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August 2002 - Page 39


The Creech boys haul their timber out of the woods by using one of two steam donkey engines or by the massive scratchbuilt Clyde Iron Works skidder. Most of the loading is now handled by an almost worn-out McGiffert log loader, but stiff leg derricks and booms do fill in where they are needed. Passenger service on the layout is minimal, so the small depot in Woodland (Photo 10) is just right for the daily run to Seattle. Its a small town on a small layout where the good people of this thriving community spend their days turning sticks into stumps.

A Simple Car Brake

I

Ref lection

This first layout has served its purpose well. Ive learned a lot of valuable information about this hobby of ours from hands-on trial and error modeling. Ive been able to develop new skills I would not have been able to learn without it. I have seen a total return in my investment through the joy, entertainment and schooling it has offered me personally, and through the many compliments I have received from my visitors. My layout would not have been possible without the valuable guidance and direction from a lot of other modelers. They offered their time and efforts to teach me their own hard-earned skills. I have found this hobby to be a collection of the most outstanding individuals on the face of the earth. Without access to such fine model railroaders as Marty Vaughn, Miles Hale, Jerry Ashley and Creston Parker, I do not believe I would be sharing my work in a magazine. Model railroading has changed how I look at the world around me. I notice the details and beauty in the scenery as I drive my daily routes. I even take the time to look at all the tiny scraps of plants, twigs, dirt, pebbles and trash and wonder...hmmm, thats got to be good for modeling something on the layout. Its all in how you look at life. Im getting used to seeing mine through HO eyes.

f you have any inclined spurs, sidings or other switching locations on your layout, you are sure to have had problems with keeping your cars spotted where you left them. Even a slight incline will cause your cars to wander away at ever increasing speeds. I have such a spot on my own layout. I can uncouple a few cars and pull away without any problem, but as soon as I do, they slowly start to creep away. Before you know it, theyre plowing into all sorts of trouble down the line. We all have the same problem with not enough real estate for the amount of vertical track levels wed like. By the time we get as much rise out of a length of rail wed like to have, weve cut down on the available level rail left for spotting cars. If you enjoy switching on a layout that doesnt depict Florida, you can appreciate the need for a way to keep the cars from trying to roll there every time you turn your back on them. I was sure there was a cure for this that didnt involve gluing the cars in place, or propping them up with shot bags. What I needed was a device that would be barely noticeable and easy to build. I also didnt want to have to repair my rolling stock every time I stupidly ran into the device, or left it activated when it should have been retracted. What I needed something that was idiot proof. After engineering my heart out with choke cables, switch motors, ramps and bell cranks, I found the simplest things are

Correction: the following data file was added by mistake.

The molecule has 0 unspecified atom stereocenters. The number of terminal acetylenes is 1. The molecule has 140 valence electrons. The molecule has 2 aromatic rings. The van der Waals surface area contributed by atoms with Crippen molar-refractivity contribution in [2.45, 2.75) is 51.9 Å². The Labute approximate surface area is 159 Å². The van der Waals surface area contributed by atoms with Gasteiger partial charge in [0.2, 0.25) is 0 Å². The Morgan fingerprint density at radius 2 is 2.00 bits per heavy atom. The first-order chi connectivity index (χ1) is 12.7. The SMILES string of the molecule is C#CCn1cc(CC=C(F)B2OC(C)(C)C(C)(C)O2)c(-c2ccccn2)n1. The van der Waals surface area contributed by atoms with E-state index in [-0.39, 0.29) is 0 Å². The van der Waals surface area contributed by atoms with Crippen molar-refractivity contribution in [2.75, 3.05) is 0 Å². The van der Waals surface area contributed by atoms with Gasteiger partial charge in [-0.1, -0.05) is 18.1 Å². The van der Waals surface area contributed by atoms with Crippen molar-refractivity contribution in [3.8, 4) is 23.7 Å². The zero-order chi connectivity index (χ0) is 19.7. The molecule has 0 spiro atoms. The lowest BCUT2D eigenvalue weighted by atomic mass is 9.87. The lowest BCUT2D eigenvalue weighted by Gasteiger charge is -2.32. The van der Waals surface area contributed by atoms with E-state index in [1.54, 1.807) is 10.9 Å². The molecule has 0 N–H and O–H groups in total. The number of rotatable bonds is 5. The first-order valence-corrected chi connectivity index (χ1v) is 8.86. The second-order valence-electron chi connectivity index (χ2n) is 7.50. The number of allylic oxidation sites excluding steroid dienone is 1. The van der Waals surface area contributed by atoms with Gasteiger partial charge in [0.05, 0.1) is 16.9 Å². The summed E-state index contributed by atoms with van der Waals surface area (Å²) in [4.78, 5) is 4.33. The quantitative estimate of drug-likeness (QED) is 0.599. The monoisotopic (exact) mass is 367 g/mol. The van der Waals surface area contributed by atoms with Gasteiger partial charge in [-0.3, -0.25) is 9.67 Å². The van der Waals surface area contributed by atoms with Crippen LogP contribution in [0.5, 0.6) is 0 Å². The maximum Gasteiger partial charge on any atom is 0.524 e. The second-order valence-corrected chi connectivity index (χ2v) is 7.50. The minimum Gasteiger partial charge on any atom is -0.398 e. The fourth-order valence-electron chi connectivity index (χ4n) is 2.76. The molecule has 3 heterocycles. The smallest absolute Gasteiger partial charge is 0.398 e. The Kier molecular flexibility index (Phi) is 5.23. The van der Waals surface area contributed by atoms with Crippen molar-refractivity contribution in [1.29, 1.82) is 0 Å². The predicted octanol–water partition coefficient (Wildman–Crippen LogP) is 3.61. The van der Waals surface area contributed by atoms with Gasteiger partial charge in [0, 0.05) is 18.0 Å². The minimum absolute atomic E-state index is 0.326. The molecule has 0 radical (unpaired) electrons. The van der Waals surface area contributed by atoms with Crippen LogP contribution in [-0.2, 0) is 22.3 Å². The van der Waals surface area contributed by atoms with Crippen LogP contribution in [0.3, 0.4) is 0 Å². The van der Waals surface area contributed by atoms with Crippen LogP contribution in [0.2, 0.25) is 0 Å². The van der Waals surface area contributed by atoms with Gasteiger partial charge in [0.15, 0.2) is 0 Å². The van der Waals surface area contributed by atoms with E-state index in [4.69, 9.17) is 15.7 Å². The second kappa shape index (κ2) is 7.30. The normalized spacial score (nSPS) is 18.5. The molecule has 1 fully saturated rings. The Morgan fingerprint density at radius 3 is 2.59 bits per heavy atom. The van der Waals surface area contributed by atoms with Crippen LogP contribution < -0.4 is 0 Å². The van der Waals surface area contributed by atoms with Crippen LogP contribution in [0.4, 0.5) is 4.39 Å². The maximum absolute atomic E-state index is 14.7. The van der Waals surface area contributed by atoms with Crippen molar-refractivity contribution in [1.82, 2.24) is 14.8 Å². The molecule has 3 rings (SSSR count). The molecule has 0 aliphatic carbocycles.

often the best. I drilled a small hole through the center of one of the rail ties at my flour mills loading dock and glued a short length of fishing line into it. Mounting the line in a tie gives it better stability than by just poking it into the ballasted roadbed. It would be reasonable to assume the ballast would eventually work itself loose if you mounted it in that manner. The line sticks up high enough to block and hold a truck axle in check. The beauty of the device is its simplicity. The line is almost invisible to the eye. It lays over nicely when cars are run over it without derailing them but springs back upright on its own. On a slight incline, like my mill spur, it will hold several cars in check. You may have to fiddle with the line thickness, depending on the grade of the incline and number of cars youll be parking there, but its worth the ten minutes of trial and error. More can be added to hold the heaviest cars on really steep grades, and if you experience any difficulty with the line interfering with your coupler release pins, simply relocate the brake slightly to one side or the other of the tracks centerline. Its quick, costs pennies for a million of them, and nobody has to pull cables, mash buttons or flip switches to make it work. In fact, I could build ten of them in the time it took to write this sidebar. Taa-daa...(drum roll please). They are truly automatic and idiot proof.

YARD OFFICE YARD TOWER

SERVICE TRACK ROUNDHOUSE INSPECTION PIT

CREECH
BROTHERS
LOGGING COMPANY
Trackplan by Michael "Bama" Harman
PARKER'S MILL SWITCHING PANEL

DAWSON'S DIRT QUARRY REMOTE DCC PANEL BONDO BRIDGE MAIN PANEL

9

M. HALE CO. LTD.

OK STORAGE

5 10 7 8 11

1 SQUARE = 1' 0'' SCALE
TURNTABLE WATER TOWER

LAKESIDE LUMBER

WOODLAND
ASHLEY COAL

CREECH LOGGING
REMOTE DCC PANEL

4

1

2

6

HINGED LIFT-UP ACCESS

ANGEL COAL CO.

Cover

AUGUST 2002

MODEL RAILROADING 39

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